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How to change your Wi-Fi router settings

Written by Max Beckett, Broadband Expert

5 June 2020

Managing your broadband connection is usually an easy enough task. From broadband installation to getting your Wi-Fi up and running, most internet providers make it easy and intuitive to get online with your router. Sometimes, though, you might need to delve a little deeper by fixing issues or customising them to your needs. If you need to start tinkering with your router settings, here’s how to get started.

Man changing router settings

What is my router?

First things first, your router is the box that your supplier sends to you to connect to Wi-Fi when you sign up for a broadband deal, and it’s usually easily plugged in and working within minutes. Essentially, that’s all you really need to know about your router — once set up you can enjoy your connection without ever doing anything else to it.

Basic features of a router include:

  • Antennae – The ‘sticks’ at the top of your router (though not all routers have this), they’re in charge of directing and transmitting your Wi-Fi signal

  • Console port – Using a wire, it connects your router direct to a PC, printer or other device

  • Ethernet ports – Similar to a console port, you can connect games consoles etc. through these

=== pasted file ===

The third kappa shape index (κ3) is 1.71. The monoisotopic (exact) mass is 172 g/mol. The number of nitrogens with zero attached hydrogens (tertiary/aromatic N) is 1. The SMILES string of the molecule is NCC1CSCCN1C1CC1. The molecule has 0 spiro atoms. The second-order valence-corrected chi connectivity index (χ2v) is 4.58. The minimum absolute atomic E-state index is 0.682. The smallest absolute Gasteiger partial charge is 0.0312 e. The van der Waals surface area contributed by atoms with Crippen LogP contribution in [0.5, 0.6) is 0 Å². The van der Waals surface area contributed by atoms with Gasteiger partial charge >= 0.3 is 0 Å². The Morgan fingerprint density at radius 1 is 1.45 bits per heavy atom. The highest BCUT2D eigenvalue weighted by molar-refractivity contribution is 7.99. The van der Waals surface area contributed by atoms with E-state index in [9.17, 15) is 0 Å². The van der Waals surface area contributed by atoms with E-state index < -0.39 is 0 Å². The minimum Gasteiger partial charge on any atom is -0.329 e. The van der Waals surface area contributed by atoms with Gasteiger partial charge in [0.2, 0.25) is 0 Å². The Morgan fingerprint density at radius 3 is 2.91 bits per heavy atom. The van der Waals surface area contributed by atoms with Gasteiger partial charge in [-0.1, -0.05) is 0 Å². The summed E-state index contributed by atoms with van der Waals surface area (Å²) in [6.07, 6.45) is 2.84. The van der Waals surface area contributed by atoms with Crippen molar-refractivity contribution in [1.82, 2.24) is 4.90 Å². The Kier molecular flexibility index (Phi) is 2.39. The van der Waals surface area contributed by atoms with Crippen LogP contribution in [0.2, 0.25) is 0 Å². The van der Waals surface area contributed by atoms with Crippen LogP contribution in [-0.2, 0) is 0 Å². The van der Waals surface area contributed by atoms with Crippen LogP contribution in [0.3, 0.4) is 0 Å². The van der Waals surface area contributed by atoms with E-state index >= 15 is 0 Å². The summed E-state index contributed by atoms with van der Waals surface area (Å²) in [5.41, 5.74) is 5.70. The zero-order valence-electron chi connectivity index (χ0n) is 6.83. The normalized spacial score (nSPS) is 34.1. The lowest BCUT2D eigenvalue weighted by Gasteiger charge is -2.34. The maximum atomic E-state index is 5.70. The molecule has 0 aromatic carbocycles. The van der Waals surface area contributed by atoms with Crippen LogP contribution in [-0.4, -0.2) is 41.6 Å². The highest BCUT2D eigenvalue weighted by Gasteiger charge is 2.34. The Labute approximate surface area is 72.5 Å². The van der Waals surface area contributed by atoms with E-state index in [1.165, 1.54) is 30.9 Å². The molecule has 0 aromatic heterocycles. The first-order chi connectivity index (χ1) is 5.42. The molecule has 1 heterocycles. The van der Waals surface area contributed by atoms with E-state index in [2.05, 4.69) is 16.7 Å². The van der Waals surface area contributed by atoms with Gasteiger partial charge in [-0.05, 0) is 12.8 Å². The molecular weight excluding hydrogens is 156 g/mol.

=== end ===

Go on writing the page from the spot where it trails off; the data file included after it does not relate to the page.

• USB port – For connecting devices that only have USB connections, such as printers

  • WPS button – WPS means Wi-Fi Protected Setup, it allows you to connect some devices without needing to input the Wi-Fi password

  • Reset button – Modern routers usually reboot themselves when needed, but you can use this button when you change settings that need to be finalised or just want to reset your connection

Why do I need to change my router settings?

There are a few things you can adjust once you access your internet router settings, including:

  • Your IP address

  • Your username and password

  • Changing firewall settings

  • Allowing remote access

  • Setting parental controls

You should always double-check the small print that comes with your router if you are using a model supplied by your internet provider. There are some things you will be able to change easily, such as your password, but if you want to make major modifications, your provider may prohibit this. 

If you want to access your router only to change parental controls, check to see if your supplier doesn’t already have options for this either through your online account or via app. Sky, BT and TalkTalk, for example, all offer parental settings that can be easily changed through your account and/or on a dedicated app.

How to change router settings

If you are using a router provided by your internet supplier, you may be able to access router settings in the following ways:

  • Using an admin key (this should be printed under your Wi-Fi password and username)

  • Using an app 

  • Using a specific web address

Changing router settings through your browser

If none of the above methods is available to you, you can access your router settings via your internet browser:

  • Find the IP address of your router – printed on your router, usually in the form of